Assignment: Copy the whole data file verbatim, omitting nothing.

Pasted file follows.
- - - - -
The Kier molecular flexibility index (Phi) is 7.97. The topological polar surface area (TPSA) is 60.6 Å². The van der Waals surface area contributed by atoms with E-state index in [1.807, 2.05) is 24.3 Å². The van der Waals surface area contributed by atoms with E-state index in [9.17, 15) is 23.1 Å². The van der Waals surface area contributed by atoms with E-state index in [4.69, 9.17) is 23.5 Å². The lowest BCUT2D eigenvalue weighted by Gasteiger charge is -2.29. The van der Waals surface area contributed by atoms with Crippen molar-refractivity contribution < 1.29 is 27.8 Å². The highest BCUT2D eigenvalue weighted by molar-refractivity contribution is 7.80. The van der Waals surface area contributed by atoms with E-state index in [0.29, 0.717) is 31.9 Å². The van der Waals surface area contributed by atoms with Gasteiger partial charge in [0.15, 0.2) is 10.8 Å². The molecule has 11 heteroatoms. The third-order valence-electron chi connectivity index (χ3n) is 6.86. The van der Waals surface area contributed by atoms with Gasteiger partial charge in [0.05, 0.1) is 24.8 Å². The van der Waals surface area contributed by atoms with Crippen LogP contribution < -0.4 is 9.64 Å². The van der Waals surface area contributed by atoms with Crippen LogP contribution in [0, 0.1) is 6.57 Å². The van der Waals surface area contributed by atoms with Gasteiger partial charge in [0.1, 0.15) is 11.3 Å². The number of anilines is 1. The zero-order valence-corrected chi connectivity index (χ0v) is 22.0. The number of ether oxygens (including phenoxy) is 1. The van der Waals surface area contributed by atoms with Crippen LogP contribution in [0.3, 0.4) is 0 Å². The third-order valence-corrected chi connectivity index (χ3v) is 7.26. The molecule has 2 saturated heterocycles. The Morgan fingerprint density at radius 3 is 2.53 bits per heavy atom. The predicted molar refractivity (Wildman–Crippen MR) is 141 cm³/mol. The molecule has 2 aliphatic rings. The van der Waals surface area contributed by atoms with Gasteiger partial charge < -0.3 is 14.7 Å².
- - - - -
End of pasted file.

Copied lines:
The Kier molecular flexibility index (Phi) is 7.97. The topological polar surface area (TPSA) is 60.6 Å². The van der Waals surface area contributed by atoms with E-state index in [1.807, 2.05) is 24.3 Å². The van der Waals surface area contributed by atoms with E-state index in [9.17, 15) is 23.1 Å². The van der Waals surface area contributed by atoms with E-state index in [4.69, 9.17) is 23.5 Å². The lowest BCUT2D eigenvalue weighted by Gasteiger charge is -2.29. The van der Waals surface area contributed by atoms with Crippen molar-refractivity contribution < 1.29 is 27.8 Å². The highest BCUT2D eigenvalue weighted by molar-refractivity contribution is 7.80. The van der Waals surface area contributed by atoms with E-state index in [0.29, 0.717) is 31.9 Å². The van der Waals surface area contributed by atoms with Gasteiger partial charge in [0.15, 0.2) is 10.8 Å². The molecule has 11 heteroatoms. The third-order valence-electron chi connectivity index (χ3n) is 6.86. The van der Waals surface area contributed by atoms with Gasteiger partial charge in [0.05, 0.1) is 24.8 Å². The van der Waals surface area contributed by atoms with Crippen LogP contribution < -0.4 is 9.64 Å². The van der Waals surface area contributed by atoms with Crippen LogP contribution in [0, 0.1) is 6.57 Å². The van der Waals surface area contributed by atoms with Gasteiger partial charge in [0.1, 0.15) is 11.3 Å². The number of anilines is 1. The zero-order valence-corrected chi connectivity index (χ0v) is 22.0. The number of ether oxygens (including phenoxy) is 1. The van der Waals surface area contributed by atoms with Crippen LogP contribution in [0.3, 0.4) is 0 Å². The third-order valence-corrected chi connectivity index (χ3v) is 7.26. The molecule has 2 saturated heterocycles. The Morgan fingerprint density at radius 3 is 2.53 bits per heavy atom. The predicted molar refractivity (Wildman–Crippen MR) is 141 cm³/mol. The molecule has 2 aliphatic rings. The van der Waals surface area contributed by atoms with Gasteiger partial charge < -0.3 is 14.7 Å².